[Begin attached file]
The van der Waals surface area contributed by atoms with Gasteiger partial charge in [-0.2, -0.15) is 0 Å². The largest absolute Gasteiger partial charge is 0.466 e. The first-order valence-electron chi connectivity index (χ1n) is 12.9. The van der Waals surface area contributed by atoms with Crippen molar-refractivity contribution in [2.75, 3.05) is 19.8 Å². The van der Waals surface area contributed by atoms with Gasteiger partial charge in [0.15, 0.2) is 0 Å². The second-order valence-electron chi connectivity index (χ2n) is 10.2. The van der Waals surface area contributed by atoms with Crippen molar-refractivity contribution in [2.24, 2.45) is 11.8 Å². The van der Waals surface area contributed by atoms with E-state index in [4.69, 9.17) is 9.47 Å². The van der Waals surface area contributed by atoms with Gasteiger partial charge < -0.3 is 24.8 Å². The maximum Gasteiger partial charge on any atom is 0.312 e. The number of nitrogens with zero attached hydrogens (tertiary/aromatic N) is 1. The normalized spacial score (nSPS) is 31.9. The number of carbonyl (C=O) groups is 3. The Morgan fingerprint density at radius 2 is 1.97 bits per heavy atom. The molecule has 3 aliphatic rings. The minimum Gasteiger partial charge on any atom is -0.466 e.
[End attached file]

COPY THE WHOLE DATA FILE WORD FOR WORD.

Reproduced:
The van der Waals surface area contributed by atoms with Gasteiger partial charge in [-0.2, -0.15) is 0 Å². The largest absolute Gasteiger partial charge is 0.466 e. The first-order valence-electron chi connectivity index (χ1n) is 12.9. The van der Waals surface area contributed by atoms with Crippen molar-refractivity contribution in [2.75, 3.05) is 19.8 Å². The van der Waals surface area contributed by atoms with Gasteiger partial charge in [0.15, 0.2) is 0 Å². The second-order valence-electron chi connectivity index (χ2n) is 10.2. The van der Waals surface area contributed by atoms with Crippen molar-refractivity contribution in [2.24, 2.45) is 11.8 Å². The van der Waals surface area contributed by atoms with E-state index in [4.69, 9.17) is 9.47 Å². The van der Waals surface area contributed by atoms with Gasteiger partial charge < -0.3 is 24.8 Å². The maximum Gasteiger partial charge on any atom is 0.312 e. The number of nitrogens with zero attached hydrogens (tertiary/aromatic N) is 1. The normalized spacial score (nSPS) is 31.9. The number of carbonyl (C=O) groups is 3. The Morgan fingerprint density at radius 2 is 1.97 bits per heavy atom. The molecule has 3 aliphatic rings. The minimum Gasteiger partial charge on any atom is -0.466 e.